I don't need to test my programs. I have an error-correcting modem.
Legacy:Mod Authoring/The Anatomy Of Mutator
So now you've had your first exposure to writing a simple UT mod. Clearly this isn't enough to shake the world or get a job in the industry. Let's take a close look at the methods inside the Mutator base class. This will give you a better idea of what you can do with them. It only scratches the surface, however, because you have the power to use a multitude of inherited functions as well as interact with other objects.
- We'll skip the
PostRenderfunction for now and look at
ModifyPlayer. This is called by the game whenever a Pawn (UT) is respawned. It gives you a chance to modify the pawn's variables or perform some game logic on the pawn. Remember to call
Super.ModifyPlayer()if you override this function. That will call the parent class' version of the function.
- is called whenever a pawn kills another pawn. This lets you influence the score rules of the game, preventing point gains in certain situations or awarding more points in others. Remember to call
Super.ScoreKill()if you override this function.
- gives you an opportunity to give a different default weapon to a player that enters a game or respawns. In UT, the default weapon is the Enforcer. If you just want to change the default weapon, you don't need to override this function. Instead, just add a DefaultWeapon definition to the defaultproperties of your mutator. (See the bottom of PulseArena for an example).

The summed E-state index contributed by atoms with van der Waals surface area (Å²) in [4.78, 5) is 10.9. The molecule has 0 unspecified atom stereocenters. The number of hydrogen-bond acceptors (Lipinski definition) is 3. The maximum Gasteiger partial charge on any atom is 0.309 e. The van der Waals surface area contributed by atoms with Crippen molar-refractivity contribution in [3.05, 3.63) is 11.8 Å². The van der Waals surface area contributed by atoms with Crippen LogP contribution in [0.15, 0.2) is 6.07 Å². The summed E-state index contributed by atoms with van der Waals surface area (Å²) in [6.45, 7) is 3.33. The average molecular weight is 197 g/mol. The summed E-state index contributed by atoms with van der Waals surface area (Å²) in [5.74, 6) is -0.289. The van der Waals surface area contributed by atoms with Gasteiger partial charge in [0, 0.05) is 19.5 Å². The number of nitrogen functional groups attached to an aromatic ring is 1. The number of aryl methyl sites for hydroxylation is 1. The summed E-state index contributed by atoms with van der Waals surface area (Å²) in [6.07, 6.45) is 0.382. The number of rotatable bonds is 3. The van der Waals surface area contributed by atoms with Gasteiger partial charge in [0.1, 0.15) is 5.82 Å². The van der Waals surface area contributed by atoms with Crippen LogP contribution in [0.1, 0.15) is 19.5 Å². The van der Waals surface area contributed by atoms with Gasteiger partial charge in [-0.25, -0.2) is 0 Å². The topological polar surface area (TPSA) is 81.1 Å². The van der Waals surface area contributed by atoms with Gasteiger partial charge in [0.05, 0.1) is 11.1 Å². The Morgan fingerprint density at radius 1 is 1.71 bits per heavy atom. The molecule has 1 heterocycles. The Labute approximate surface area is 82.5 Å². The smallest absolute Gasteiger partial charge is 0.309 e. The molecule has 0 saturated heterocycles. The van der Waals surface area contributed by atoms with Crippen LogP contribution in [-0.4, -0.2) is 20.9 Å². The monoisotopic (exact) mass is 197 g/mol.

- MyDefaultWeapon, AddMutator
- You don't need to mess with
- ReplaceWith, AlwaysKeep
- allow you to interdict objects that the game wants to add to the world. You can replace objects on the fly with other objects as they appear. The Botpack.Arena mutators are a great example of this. They take all the weapons in a game and replace them with one other weapon. If you are adding a new weapon to the game, you might want to add an Arena mutator for it.
- is called when the game wants to add an object to the world. You can override it with special code and return true, to keep the object, or false, to reject it. If you say false, the object will be destroyed.
- is cool. It lets your mutator define new commands that player's can bind to keys. If a player binds "mutate givehealth" to a key and then uses that key, every mutator will get a mutate call with a "givehealth" parameter. Your mutator might look for this string and give the player who sent the message some extra health.
- as described above, is called on DamageMutators. It lets damage mutators do some kind of game logic based on a pawn taking damage. It also tells you where the pawn was hit, the type of damage, and how much force the damage imparted.
- is used to tell the game that this mutator should get PostRender calls. PostRender passes you a Canvas every frame. You can use the Canvas to draw stuff on the HUD. Look in the Botpack.ChallengeHUD class for extensive examples of abusing the Canvas. Hehe.
The best way to learn mutators is to read the code in the mutators that ship with UT. In fact, you'll probably want to spend a lot of time just pooring over the massive amount of code that comes with the game. Trace execution paths and look at how the various classes override and interact with each other. It can be very intimidating at first, but with time you'll get more experienced with where things are and what things do. Don't be afraid to go online and ask questions either or read other mod authors code. If you spend the time it takes to learn, you will be rewarded with the ability to take on larger, more difficult projects.